artist interviews

georgia king

whiskey and boots, fourty-two, she/her

what is your art form?

Theatre, storytelling, and performance.

what do you do and why do you do it?

I make verbatim performances using stories from real people in a community. I think the truth and real people are interesting, I think audiences long to hear real life experiences from people like them or people who might live around them. There is something special about giving a voice/platform to people who don't usually have one. We're living in a time when it's so easy to only hear from people who think the same way we think, so making work that opens up the listening to all people, whether they agree with you or not, feels kind of radical. But perhaps I mainly do it because I can and it's fun.

who/what has inspired you in your artistic practice and why?

I think I'm inspired by artists who choose to do things differently - artists who have made their own path. I've found I'm particularly inspired by self directing, self producing, female artists (Nat Randal, Nicola Gun, Bryony Cummins) who make work that doesn't quite fit into existing models. They seem to tread the line between genres and don't fit neatly inside expectations. Also, they take risks and sometimes make work that might not be popular - I wish I could be better at that.

what do you think your role is as an artist? has anything stopped you from fulfilling this role?

I don't think there's one role of the artist - it depends on the individual artists and their own personal reasons for doing what they do. I suppose for myself it's to be truthful to the integrity of the stories I'm retelling, be authentic emotionally and make something that an audience will respond to - entertainment is part of that response.

I've found it most easy to fulfill this role when I've had a good team around me that I trust, when I believe in and trust the work and when my ego gets out of the way.

what have been the biggest challenges in your artistic journey?

The biggest challenges have been my own psychology - comparing myself and my trajectory to others, worrying about what people will think, doing what I think other people think I should be doing.

do you believe that good art comes from turmoil and suffering, or is that a romantic notion?

There are plenty of great artists who aren't in turmoil. But I think understanding a level of hardship (whatever that might mean) can give the work a kind of grit and realness that can add a texture to the work. But maybe that's just my taste. I also think artists can lean into their own imaginations to seek out darkness. I also think people are more productive when they're happy so... there's that too.

how do you feel your age impacts your experience as an artist?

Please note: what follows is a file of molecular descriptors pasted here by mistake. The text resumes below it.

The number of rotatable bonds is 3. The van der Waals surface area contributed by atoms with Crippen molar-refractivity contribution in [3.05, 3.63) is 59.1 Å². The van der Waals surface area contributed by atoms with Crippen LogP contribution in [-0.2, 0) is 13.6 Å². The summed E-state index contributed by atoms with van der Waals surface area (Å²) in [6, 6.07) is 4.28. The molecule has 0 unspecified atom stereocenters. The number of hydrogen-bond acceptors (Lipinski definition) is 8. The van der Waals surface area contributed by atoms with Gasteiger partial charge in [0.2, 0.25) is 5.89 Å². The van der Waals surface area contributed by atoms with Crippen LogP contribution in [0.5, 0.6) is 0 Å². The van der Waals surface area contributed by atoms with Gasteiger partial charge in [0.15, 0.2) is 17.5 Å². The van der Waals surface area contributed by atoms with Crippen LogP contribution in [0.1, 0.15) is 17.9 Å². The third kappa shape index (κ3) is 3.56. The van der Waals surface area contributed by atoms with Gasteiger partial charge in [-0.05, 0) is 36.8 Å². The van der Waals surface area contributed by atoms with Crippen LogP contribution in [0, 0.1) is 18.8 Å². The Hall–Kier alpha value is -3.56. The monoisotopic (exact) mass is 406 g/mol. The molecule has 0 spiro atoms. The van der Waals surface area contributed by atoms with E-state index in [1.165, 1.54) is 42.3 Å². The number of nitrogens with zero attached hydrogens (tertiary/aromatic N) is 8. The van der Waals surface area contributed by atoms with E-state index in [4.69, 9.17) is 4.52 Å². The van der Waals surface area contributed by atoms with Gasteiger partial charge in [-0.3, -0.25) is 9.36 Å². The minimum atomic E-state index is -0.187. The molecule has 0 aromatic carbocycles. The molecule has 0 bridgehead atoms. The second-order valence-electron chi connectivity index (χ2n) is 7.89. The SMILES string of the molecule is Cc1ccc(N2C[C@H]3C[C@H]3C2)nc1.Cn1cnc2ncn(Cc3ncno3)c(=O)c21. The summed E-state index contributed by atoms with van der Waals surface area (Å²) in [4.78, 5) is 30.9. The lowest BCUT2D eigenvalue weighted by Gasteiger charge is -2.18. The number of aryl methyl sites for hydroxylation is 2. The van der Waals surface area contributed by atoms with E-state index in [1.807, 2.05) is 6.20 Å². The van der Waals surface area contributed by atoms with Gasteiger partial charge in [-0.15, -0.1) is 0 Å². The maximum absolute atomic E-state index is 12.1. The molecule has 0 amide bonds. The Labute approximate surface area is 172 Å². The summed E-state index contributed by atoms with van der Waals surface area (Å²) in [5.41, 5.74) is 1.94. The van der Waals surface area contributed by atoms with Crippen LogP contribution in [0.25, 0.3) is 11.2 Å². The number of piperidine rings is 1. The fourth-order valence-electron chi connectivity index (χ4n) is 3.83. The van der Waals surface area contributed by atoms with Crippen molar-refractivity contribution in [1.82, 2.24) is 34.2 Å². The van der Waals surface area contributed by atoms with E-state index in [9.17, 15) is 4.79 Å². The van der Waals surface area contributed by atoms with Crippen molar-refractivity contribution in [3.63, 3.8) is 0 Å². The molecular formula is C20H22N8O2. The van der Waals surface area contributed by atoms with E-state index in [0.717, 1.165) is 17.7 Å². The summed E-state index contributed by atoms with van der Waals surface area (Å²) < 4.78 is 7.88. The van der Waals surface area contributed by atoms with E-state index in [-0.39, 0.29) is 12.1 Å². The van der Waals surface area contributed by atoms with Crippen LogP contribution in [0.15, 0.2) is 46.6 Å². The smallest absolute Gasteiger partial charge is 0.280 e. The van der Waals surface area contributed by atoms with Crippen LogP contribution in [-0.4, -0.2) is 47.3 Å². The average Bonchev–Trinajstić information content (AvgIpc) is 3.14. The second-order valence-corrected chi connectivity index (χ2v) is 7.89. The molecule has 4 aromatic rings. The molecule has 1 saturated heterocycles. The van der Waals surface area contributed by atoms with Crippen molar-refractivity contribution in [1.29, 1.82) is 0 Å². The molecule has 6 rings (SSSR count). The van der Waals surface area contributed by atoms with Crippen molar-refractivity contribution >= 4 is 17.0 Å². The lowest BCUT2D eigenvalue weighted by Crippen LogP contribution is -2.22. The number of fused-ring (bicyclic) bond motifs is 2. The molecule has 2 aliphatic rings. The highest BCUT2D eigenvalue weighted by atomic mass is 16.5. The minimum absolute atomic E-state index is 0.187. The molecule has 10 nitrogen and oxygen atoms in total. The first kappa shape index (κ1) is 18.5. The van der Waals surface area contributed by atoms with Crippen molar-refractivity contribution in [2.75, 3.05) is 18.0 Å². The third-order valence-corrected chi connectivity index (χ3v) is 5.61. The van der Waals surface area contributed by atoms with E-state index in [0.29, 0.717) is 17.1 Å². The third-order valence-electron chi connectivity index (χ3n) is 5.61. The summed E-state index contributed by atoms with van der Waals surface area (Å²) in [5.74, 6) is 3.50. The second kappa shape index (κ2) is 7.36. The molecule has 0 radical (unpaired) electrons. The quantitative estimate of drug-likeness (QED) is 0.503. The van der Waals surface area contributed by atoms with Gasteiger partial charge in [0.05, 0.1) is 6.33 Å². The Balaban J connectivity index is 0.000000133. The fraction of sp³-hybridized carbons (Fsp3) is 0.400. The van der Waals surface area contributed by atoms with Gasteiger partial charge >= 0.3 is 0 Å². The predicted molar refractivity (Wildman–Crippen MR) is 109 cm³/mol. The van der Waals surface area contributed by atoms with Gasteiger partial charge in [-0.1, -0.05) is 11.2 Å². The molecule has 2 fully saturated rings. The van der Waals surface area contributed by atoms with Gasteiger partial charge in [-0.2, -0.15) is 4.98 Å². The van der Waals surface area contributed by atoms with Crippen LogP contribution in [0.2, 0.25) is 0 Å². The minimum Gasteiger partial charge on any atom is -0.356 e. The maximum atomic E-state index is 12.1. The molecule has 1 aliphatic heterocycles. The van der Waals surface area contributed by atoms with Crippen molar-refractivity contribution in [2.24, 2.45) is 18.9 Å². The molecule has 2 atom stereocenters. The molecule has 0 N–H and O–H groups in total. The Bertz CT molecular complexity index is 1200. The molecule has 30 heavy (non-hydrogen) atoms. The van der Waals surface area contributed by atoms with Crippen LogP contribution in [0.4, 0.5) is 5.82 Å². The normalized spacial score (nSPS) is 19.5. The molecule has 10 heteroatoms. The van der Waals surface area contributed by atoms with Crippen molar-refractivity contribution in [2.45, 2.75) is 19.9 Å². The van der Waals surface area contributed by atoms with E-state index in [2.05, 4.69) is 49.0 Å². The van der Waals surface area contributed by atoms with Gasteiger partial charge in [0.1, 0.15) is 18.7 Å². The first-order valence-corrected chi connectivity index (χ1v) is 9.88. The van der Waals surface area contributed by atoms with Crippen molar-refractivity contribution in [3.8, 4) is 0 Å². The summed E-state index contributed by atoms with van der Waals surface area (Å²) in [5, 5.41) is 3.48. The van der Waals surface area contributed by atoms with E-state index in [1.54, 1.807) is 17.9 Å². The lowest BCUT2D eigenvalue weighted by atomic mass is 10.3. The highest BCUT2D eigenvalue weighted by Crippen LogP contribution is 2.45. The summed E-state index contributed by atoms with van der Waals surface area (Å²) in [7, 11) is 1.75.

Well I think I care less about what people think which is liberating and very good for the work. And the older you get the more experiences you rack up that can draw on. Maybe there's an element of people understanding who you are and trusting you as an artist so you're not busy trying to prove yourself.

what about your gender/race/sexuality/disability etc.?

It's very hard to say, I suppose I can assume a level of privilege that might have been advantageous when I started out being white, able bodied, straight. Hopefully that is changing.

Being a female actor is interesting, when you start out you can be flavour of the month which very quickly moves into roles that seem too old and limmitting and then you can feel obsolete (maybe this happens to men too) but it reminds me how important it is to be making your own art, to not rely on anyone else, I don't think other artforms are as agist as performance/dance/music where it feels that women have a shelf life. Again hopefully this is changing.

My dyslexia has been a challenge - people don't assume you'll have trouble reading and scripts have been a big part of my early career which was really stressful. I think subconsciously I've fallen into a style that doesn't require as much reading as a result. It was very unintentional but we naturally move toward things that are pleasurable and away from things that cause stress... or at least we should.

what kind of work do you want to see created and progressed in the arts sector? what can be done to ensure this has the opportunities it needs to go ahead?

I don't really have a particular want in terms of style or form - I just hope that artists take risks, do their own thing, make things that have never been made before, be weird, find their audience and make work thats fun for them - I think when it's fun for the artists, it's usually fun for the audience.

Maybe artists just need to trust themselves - money also helps.

when it comes to art, what would you tell your younger self?

It's a marathon, not a sprint, so don't worry too much about rushing into things - there's time, there's always going to be time. And just don't worry too much in general, it'll be ok, just enjoy it. It's a catch 22, the less you worry the better the work is - SO HURRY UP AND STOP WORRYING! So then you worry about not worrying. I think focus on having fun, we don't make enough money for it to not be fun.

We're so fortunate to be artists, to be able to do this magical thing we love and share it with other people - I think if I ever find myself not enjoying it, I should stop.

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